The interview with with Genco Gulan is partially published at Silverkris the inflight magazine for Singapore Airlines, August 2012 issue as "bohemian rhapsody".
The tale of the Turkish city that inspired Agatha Christie to write Murder on the Orient Express can be traced to when Istanbul – which was founded as Byzantium around 660 BC – enjoyed a glorious reign as the capital of three great empires, Roman (324-395), Byzantine (395-1453) and Ottoman (1453-1923). Fortunately, Istanbul is not the type of city to rest on its laurels. In fact, it is busy reinventing itself to cater to Turkey’s young residents – half the country’s population is under the age of 29 – not to mention the Turks and foreigners who are investing in this vibrant city. In the words of awardwinning local artist Genco Gulan: “Modern Istanbul has as much dynamism as New York.”
Heidi Fuller-love: Genco can you tell me your current 'job title'?
Genco Gülan: I carry couple of professional titles, academic and not – including; “founder of the Web Biennial” - but I prefer to be called simply as an artist.
Heidi Fuller-love: Where do you live in Istanbul and why?
Genco Gülan: I live in Ortakoy, the Middle Village, with my family. We live in a renovated white wooden Ottoman kiosk right next to the Bridge that connects two continents. I cannot live without the sea. I cannot survive all the traffic without smelling the breeze.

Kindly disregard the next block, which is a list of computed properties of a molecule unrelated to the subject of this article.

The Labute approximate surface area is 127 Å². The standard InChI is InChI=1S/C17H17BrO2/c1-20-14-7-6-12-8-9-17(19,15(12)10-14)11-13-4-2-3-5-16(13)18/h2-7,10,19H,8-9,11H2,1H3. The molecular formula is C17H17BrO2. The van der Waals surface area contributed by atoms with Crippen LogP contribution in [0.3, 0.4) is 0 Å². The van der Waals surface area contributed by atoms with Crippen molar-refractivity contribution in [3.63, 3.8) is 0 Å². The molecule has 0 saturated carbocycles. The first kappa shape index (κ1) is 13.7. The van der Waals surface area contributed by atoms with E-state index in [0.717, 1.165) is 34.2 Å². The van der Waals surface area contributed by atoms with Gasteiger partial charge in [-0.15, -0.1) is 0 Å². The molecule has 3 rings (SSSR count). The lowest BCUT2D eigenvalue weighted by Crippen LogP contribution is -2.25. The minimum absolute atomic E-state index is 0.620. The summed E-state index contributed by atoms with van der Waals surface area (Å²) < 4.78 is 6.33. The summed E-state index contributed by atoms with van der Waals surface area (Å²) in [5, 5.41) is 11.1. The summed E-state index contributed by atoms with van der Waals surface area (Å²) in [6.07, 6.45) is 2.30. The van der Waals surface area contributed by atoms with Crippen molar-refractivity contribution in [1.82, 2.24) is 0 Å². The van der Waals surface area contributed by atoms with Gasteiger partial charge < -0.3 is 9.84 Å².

Heidi Fuller-love: Do you believe that Istanbul is an exciting place to be at the
moment - if so, why?
Genco Gülan: Yes. Istanbul claims to be the temporary capitol of the post-post modern era. This is no typo error. Temporary, without a ‘con,’ and modernism with two ‘post’s in front of it. The world is changing rapidly and Istanbul is one of the few that really inspires this change. Today the city with the most contradictions will rule because its citizens will have to be more creative to survive.
Heidi Fuller-love: What, in your view, are the most exciting new events/activities/openings in Istanbul at the moment?
Genco Gülan: Skyscrapers, kitsch malls and Museums are blossoming like wild mushrooms on seven hills. Istanbul is more than an exotic destination, a must be place, especially for artists. Sulukule and Tarlabasi which are both areas of gentrification, attract video makers from all over the world. The city is recovering from Midnight Express. We can describe this situation as a “Reverse Renaissance” triggered by 9/11. What are the coolest/most exciting art venues/places/activities to visit in Istanbul at the moment, and why?
There are almost 20 private museums opening up. Art is flourishing in contrast to decreasing state support and unpredictable private capital. Pilot, Arter, Salt, Rampa, Pera, Artist and Plato are some of the venues where you can catch cutting edge art. Censorship is still an important issue. Conservative government, sponsors try control productions but artists keep on resisting. Artists sue Ministers and Museums sue artists but all these ‘legal’ wars bring dynamism to our creativity and an excitement.
Heidi Fuller-love: Where is your favorite place to eat out in Istanbul and why?
Genco Gülan: I love eating out at Eminonu, the old city. My favorite is fish and bread, with pickle on the side, from a boat, parked by the ports. You watch the ships change continents and listen to sea gulls tell their magical stories. After that it’s time to eat ‘baklava’ at Egypt Bazaar from Gulluoglu for desert. I got my super powers from this secret recipe.